5 1303 biopsies were obtained from a normal appearing area that had been imaged with the confocal microscope showed no evidence of malignancy. Endomicroscopic imaging of the resection bed after biopsy yielded images of muscularis propria fibers (fig. 3, A and B) and fat (fig. 3, C and D). In 2 of the 11 patients in whom the prostatic urethra was scanned images suggestive of prostatic glands and stroma were identified (fig. 4). In the other 9 patients blood vessels were visible but no glands or stroma were seen. Bladder Tumors Of the 27 patients 8 had no cancer (3 with normal urothelium only, 1 with cystitis cystica, 2 with inflammation only, 1 with a dense lymphocytic infiltrate, and 1 with mild to moderate dysplasia and inflammation), 9 had low grade tumors, 9 had high grade tumors including 1 with carcinoma in situ, and 1 had a predominately low grade tumor with a high grade focus. Of the patients with high grade tumors 4 underwent subsequent radical cystoprostatectomy. In 2 patients endomicroscopic images were not obtained due to an anterior tumor location that made contacting the tumor with the probe tip impossible. Apart from these patients confocal laser endomicroscopy documented clear differences between normal mucosa, and low and high grade tumors in most cases. In contrast to the normal cellular architecture, low grade papillary tumors demonstrated densely arranged but uniformly shaped small cells extending outward from fibrovascular cores (fig. 5, video segment 2). High grade tumors showed markedly disorganized architecture and variably sized cells that were much different from normal urothelium or low grade tumors (fig. 6). Characterization of the nuclear appearance of the cells in these tumors was not possible because fluorescein does not enter the cells. In addition, with a 60 m penetration depth the confocal probe used in this study cannot visualize the muscularis propria through the intact urothelium and, therefore, does not offer information about muscle invasion for staging. DISCUSSION We report the first in vivo microscopic evaluation of human bladder urothelium using a confocal laser endomicroscope. Confocal laser endomicroscopy enables subsurface imaging of living cells in the bladder mucosa during cystoscopy. Fluorescein, administered intravesically or intravenously, is a safe and effective contrast agent that permits visualization of the urinary tract with the confocal endomicroscope. Figure 5. A, endomicroscopic image of low grade, papillary tumor with central fibrovascular core surrounded by well organized neoplastic urothelial cells. B, corresponding H & E slide. C, endomicroscopic image of low grade papillary tumor in another patient. D, corresponding H & E slide.

6 1304 Figure 6. A, endomicroscopic image of high grade, noninvasive urothelial tumor with extensive architectural disarray and cellular irregularity. B, corresponding H & E slide. C, endomicroscopic image of another high grade tumor. D, corresponding H & E slide. The confocal probe is passed through the working channel of a standard resectoscope, offering simultaneous confocal microscopy and cystoscopy. The acquired endomicroscopic images display sufficient resolution to distinguish cell size and architecture, allowing the differentiation of different depths in the urothelium and the lamina propria. Most importantly we noted marked differences between normal mucosa, and low and high grade tumors in most cases. Our feasibility study has several limitations, particularly the relatively small sample size and the nonquantitative nature of the image analysis. In addition, due to the small size of the probe and the field of view, image acquisition is exquisitely sensitive to motion introduced by the subject (ie diaphragmatic motion or arterial pulsation) or the operator. Also, a probe developed for gastrointestinal endoscopy was used whose 2.6 mm size necessitates the use of a 26Fr rigid resectoscope instead of a flexible cystoscope. Lacking the ability to manipulate the probe tip with a rigid cystoscope makes establishing the required perpendicular contact with the tissue impossible in cases where the area of interest resides on the anterior bladder wall. Accordingly due to their location in the bladder some tumors in this study could not be imaged. In addition, given the 2.6 mm probe tip size with a 240 m field of view and the requirement for direct contact with the urothelium, imaging the entire bladder is not practical. Rather the proposed role of confocal laser endomicroscopy is to provide real-time histology of areas highlighted by white light cystoscopy or other imaging modalities such as fluorescence cystoscopy. Approximately 10 minutes after intravenous administration fluorescein is excreted into the bladder, potentially interfering with cystoscopic visualization. In contrast to most other hollow organs the bladder offers a direct route for topical administration of medications. Our study demonstrates that intravesical fluorescein instillation adequately provides cellular resolution and microarchitecture comparable to intravenous administration. In addition, intravesical fluorescein can be rinsed out of the bladder, thereby regaining excellent clarity while maintaining sufficient cellular contrast to permit microscopy. Nevertheless, image quality does deteriorate after approximately 15 minutes likely due to repeated bladder irrigation. However, intravesical fluorescein instillation may be repeated if necessary. Finally fluorescein does not permit visualization of cell nuclei as noted in similar studies in the gastrointestinal tract. 15 Rather it nonspecifically stains the extracellular matrix of normal and abnormal bladder mucosa. Due to a concern of potential carci-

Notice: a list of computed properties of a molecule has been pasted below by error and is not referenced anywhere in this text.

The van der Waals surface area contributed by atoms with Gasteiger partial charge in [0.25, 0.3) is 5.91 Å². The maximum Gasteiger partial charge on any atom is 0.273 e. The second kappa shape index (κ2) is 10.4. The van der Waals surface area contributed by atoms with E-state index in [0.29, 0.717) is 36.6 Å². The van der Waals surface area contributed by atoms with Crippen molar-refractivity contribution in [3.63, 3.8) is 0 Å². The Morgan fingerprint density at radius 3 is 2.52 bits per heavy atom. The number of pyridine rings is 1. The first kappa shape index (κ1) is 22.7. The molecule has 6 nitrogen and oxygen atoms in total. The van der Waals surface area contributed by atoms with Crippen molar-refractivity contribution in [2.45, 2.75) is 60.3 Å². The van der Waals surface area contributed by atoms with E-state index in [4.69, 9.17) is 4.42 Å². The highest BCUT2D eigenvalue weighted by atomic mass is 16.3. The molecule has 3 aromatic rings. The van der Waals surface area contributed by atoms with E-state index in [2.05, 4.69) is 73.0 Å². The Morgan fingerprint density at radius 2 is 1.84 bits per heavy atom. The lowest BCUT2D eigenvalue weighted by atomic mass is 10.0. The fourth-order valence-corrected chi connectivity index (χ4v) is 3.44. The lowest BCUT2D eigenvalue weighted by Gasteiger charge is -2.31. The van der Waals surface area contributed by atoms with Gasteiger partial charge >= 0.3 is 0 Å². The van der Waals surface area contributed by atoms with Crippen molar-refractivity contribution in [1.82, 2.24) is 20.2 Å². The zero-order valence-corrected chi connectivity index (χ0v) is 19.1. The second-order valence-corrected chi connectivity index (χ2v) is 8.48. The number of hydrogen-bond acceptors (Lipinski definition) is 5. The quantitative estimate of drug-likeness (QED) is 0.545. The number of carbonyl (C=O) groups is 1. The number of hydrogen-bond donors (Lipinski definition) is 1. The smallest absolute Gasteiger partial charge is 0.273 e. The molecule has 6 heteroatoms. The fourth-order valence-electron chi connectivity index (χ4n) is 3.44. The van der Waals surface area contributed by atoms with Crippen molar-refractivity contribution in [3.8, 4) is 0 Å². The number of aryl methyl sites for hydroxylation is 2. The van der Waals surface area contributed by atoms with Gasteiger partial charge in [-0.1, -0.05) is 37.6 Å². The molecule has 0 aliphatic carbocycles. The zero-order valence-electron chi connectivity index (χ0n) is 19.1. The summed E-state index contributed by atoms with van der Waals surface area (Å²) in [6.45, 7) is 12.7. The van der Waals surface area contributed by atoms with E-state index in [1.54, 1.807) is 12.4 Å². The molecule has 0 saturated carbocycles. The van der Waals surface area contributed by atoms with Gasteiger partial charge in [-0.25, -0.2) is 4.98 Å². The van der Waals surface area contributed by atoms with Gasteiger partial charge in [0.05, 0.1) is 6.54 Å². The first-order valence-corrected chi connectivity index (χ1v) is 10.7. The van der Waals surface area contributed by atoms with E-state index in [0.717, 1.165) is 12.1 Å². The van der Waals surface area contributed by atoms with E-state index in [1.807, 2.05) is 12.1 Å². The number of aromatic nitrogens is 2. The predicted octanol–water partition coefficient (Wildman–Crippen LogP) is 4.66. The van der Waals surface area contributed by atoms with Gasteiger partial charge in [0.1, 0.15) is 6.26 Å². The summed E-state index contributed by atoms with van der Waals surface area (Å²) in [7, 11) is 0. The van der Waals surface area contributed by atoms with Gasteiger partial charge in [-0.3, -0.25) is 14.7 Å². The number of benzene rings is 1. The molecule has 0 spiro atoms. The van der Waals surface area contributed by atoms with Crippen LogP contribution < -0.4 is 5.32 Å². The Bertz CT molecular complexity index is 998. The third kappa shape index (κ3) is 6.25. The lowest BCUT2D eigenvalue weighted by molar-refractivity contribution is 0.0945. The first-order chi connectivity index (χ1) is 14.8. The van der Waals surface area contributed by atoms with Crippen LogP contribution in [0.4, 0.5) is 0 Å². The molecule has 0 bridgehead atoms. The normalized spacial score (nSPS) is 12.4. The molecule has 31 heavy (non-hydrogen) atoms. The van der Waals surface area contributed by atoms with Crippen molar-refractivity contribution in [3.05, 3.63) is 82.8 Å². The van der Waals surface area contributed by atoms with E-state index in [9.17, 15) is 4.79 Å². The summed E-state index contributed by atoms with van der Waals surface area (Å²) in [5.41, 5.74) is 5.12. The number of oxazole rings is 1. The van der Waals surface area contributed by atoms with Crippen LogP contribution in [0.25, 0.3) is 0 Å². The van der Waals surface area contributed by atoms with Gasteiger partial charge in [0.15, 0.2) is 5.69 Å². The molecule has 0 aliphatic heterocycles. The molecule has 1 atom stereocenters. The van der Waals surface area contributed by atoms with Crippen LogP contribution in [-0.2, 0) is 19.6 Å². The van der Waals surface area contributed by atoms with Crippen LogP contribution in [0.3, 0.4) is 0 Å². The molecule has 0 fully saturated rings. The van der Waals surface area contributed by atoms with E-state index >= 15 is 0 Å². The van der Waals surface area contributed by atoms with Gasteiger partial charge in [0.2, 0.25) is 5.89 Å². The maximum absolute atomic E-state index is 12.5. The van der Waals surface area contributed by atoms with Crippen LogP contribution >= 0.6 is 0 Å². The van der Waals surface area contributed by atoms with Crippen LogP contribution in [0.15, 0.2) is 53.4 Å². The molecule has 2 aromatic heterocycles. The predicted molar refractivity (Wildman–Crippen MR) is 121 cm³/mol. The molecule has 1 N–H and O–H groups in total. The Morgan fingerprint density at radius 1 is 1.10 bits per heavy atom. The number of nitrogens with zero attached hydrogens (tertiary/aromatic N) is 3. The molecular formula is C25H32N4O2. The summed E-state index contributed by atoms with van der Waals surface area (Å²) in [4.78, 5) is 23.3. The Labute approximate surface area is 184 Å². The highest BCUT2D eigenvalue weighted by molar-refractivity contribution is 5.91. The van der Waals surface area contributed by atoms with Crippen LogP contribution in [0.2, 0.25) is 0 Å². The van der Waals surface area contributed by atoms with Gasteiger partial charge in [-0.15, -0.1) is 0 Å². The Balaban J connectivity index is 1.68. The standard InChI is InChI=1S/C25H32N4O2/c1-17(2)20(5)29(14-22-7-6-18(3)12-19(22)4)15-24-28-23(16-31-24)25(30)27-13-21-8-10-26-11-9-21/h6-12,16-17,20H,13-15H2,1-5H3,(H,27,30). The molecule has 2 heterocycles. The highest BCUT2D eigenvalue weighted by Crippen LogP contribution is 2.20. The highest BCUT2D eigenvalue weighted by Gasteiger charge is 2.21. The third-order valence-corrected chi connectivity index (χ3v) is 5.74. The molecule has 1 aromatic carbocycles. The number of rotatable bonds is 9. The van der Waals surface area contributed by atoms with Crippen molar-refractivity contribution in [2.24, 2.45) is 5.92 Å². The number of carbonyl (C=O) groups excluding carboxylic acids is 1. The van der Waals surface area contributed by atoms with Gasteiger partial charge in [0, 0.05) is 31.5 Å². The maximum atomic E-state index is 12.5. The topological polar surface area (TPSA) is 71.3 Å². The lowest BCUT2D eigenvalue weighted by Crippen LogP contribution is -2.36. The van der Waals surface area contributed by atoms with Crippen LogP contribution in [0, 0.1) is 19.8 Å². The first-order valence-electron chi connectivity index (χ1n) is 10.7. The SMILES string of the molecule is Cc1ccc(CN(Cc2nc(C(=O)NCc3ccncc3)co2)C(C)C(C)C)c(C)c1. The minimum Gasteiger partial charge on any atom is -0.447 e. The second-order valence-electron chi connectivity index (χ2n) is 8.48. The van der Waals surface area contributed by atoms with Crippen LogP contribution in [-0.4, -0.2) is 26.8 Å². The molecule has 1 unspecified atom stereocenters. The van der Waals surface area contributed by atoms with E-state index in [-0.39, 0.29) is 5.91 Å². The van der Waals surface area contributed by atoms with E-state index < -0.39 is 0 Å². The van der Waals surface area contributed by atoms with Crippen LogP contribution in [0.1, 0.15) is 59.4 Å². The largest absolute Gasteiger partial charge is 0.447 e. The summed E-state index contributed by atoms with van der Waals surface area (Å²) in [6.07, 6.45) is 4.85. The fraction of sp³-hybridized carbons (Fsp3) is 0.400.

7 1305 nogenicity we did not use acriflavine hydrochloride, a contrast agent capable of nuclear staining. Despite these limitations confocal laser endomicroscopy may prove to be a useful adjunct to conventional cystoscopy. The ability to differentiate normal, benign and neoplastic tissues in real time with microscopic resolution during cystoscopy would provide valuable diagnostic information that could impact clinical decision making such as avoiding unnecessary biopsies, allowing more targeted biopsies and confirming the low grade nature of tumors being managed expectantly. The possibility of using intravesical fluorescein to generate interpretable images makes the use of this technology in the clinic setting more feasible. To achieve that goal evaluation with smaller probes that can pass through a flexible cystoscope will be necessary. We are developing objective criteria for identifying and grading bladder tumors that will be applied in a larger prospective and blinded study in the future. A larger study would allow us to characterize the confocal microscopic appearance of benign bladder tumors to better distinguish them from bladder carcinomas. We also plan to image more patients with flat lesions such as carcinoma in situ, an application that may prove to be the best use of this technology. CONCLUSIONS Confocal microscopic imaging of the human bladder using fluorescein as the contrast agent can be performed in vivo and provides real-time imaging of the cellular architecture. In most cases marked differences were visualized among normal urothelium, low grade tumors and high grade tumors. Pending further clinical investigation and technological improvement, confocal laser endomicroscopy may become a useful adjunct to conventional cystoscopy. ACKNOWLEDGMENTS Anne Osdoit (Mauna Kea Technologies) provided technical support, Hardeep Phull assisted with image processing and Thomas D. Wang contributed to discussions. REFERENCES 1. Botteman MF, Pashos CL, Redaelli A et al: The health economics of bladder cancer: a comprehensive review of the published literature. Pharmacoeconomics 2003; 21: Grossman HB, Gomella L, Fradet Y et al: A phase III, multicenter comparison of hexaminolevulinate fluorescence cystoscopy and white light cystoscopy for the detection of superficial papillary lesions in patients with bladder cancer. J Urol 2007; 178: Lerner SP, Goh AC, Tresser NJ et al: Optical coherence tomography as an adjunct to white light cystoscopy for intravesical real-time imaging and staging of bladder cancer. Urology 2008; 72: Pawley JB: Handbook of Biological Confocal Microscopy, 3rd ed. New York: Springer Minsky M: Microscopy Apparatus. United States Patent , Minsky M: Memoir on inventing the confocal scanning microscope. Scanning 1988; 10: Helmchen F: Miniaturization of fluorescence microscopes using fibre optics. Exp Physiol 2002; 87: Yelin D, Rizvi I, White WM et al: Three-dimensional miniature endoscopy. Nature 2006; 443: Rouse AR, Kano A, Udovich JA et al: Design and demonstration of a miniature catheter for a confocal microendoscope. Appl Opt 2004; 43: Osdoit A, Genet M, Perchant A et al: In vivo fibered confocal reflectance imaging: totally noninvasive morphological cellular imaging brought to the endoscopist. Presented at the SPIE, San Jose, California Hsiung PL, Hardy J, Friedland S et al: Detection of colonic dysplasia in vivo using a targeted heptapeptide and confocal microendoscopy. Nat Med 2008; 14: Wang TD, Friedland S, Sahbaie P et al: Functional imaging of colonic mucosa with a fibered confocal microscope for real-time in vivo pathology. Clin Gastroenterol Hepatol 2007; 5: Kiesslich R, Goetz M and Neurath MF: Confocal laser endomicroscopy for gastrointestinal diseases. Gastrointest Endosc Clin N Am 2008; 18: Meining A, Bajbouj M and Schmid RM: Confocal fluorescence microscopy for detection of gastric angiodysplasia. Endoscopy 2007; 39: E Kiesslich R, Burg J, Vieth M et al: Confocal laser endoscopy for diagnosing intraepithelial neoplasias and colorectal cancer in vivo. Gastroenterology 2004; 127: Meining A and Wallace MB: Endoscopic imaging of angiogenesis in vivo. Gastroenterology 2008; 134: Kakeji Y, Yamaguchi S, Yoshida D et al: Development and assessment of morphologic criteria for diagnosing gastric cancer using confocal endomicroscopy: an ex vivo and in vivo study. Endoscopy 2006; 38: D Hallewin MA, El Khatib S, Leroux A et al: Endoscopic confocal fluorescence microscopy of normal and tumor bearing rat bladder. J Urol 2005; 174: Boyette LB, Reardon MA, Mirelman AJ et al: Fiberoptic imaging of cavernous nerves in vivo. J Urol 2007; 178: Sonn GA, Mach KE, Jensen K et al: Fibered confocal microscopy of bladder tumors: an ex vivo study. J Endourol 2009; 23: 197.